Houston prepares for ‘Destroy the Confederacy’ protest to take down Confederate statue in Sam Houston Park

HOUSTON — In the wake of the kind of violence that went down in Chalottesville, Virginia last weekend, there have been calls ringing out from many across America to remove Confederate monuments from public lands. On Saturday, a number of those voices will be taking part in a protest here in Houston.

Protesters plan to rally for the removal of the Spirit of the Confederacy statue in Sam Houston Park in an event they're calling "Destroy the Confederacy." The protest is being organized by Black Lives Matter Houston and Standing Up for Racial Justice HTX.

"We can no longer support or condone having Confederate monuments that positively reinforce white supremacists and also white privilege," said organizer Ashton P. Woods.

He said the organizers of the protest asked that children not be brought to the event just in case things get out of hand.

"We're expecting counter-protesters, we always expect counter protesters, but I feel as though children need to be in a safe place," said Woods.

The group This is Texas Freedom Force isn't organizing a formal counter-protest, but many of its members are planning to come out anyway.

In a Facebook video, one of the group's leaders said he spoke with the Houston Police Department about the event and was assured that officers won't let the statue fall.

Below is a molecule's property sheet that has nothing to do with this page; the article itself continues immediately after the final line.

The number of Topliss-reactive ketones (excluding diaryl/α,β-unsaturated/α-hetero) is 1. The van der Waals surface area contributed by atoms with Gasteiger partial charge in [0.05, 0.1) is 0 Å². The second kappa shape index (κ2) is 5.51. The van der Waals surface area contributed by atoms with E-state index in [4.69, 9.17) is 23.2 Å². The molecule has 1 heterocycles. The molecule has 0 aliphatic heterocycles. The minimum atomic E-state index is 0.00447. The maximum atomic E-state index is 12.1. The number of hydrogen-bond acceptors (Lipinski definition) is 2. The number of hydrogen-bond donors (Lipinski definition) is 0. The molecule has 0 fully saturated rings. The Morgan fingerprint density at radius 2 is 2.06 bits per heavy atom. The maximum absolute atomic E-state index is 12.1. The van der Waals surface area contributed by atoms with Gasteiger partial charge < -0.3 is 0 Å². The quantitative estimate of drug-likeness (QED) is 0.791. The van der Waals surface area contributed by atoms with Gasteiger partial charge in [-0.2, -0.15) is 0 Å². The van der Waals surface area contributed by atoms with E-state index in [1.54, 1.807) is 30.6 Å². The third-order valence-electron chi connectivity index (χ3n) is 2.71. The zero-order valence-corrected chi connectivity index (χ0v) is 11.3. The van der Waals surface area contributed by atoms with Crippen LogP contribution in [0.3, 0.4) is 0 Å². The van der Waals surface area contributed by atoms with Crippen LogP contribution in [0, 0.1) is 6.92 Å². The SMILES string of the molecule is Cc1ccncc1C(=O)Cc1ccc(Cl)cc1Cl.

"They have told me that the statue will not be removed and they will not stand down like Virginia," said Brandon 'Milkbone' Hewitt. "They are there to protect that monument."

Houston Police Chief Art Acevedo said that isn't exactly the case. In a press conference ahead of the event, the police chief said his officers will protect people first.

"We always put our number one priority is public safety, it's the safety of the people," said Acevedo. "Secondary, obviously, will be protecting property, but this police department is prepared to do both."

But Acevedo doesn't want anyone to get the wrong idea that this means his officers won't be enforcing the law.

"As long as I am the police chief of Houston, Texas we will not tolerate criminal misconduct," said Acevedo. "We will not tolerate what happened in Charlottesville with people getting beat up."

Houston Mayor Sylvester Turner has complete confidence in the city's officers and echoes the police chief's sentiments.

"Our primary job is to maintain the safety of the people in our city," said Turner.

Despite the passion and anger surrounding this hot button issue, Turner hopes that cooler heads will prevail.

"Let's be very careful that we do not allow what is happening in the national discourse to flow down to the city of Houston," said Turner.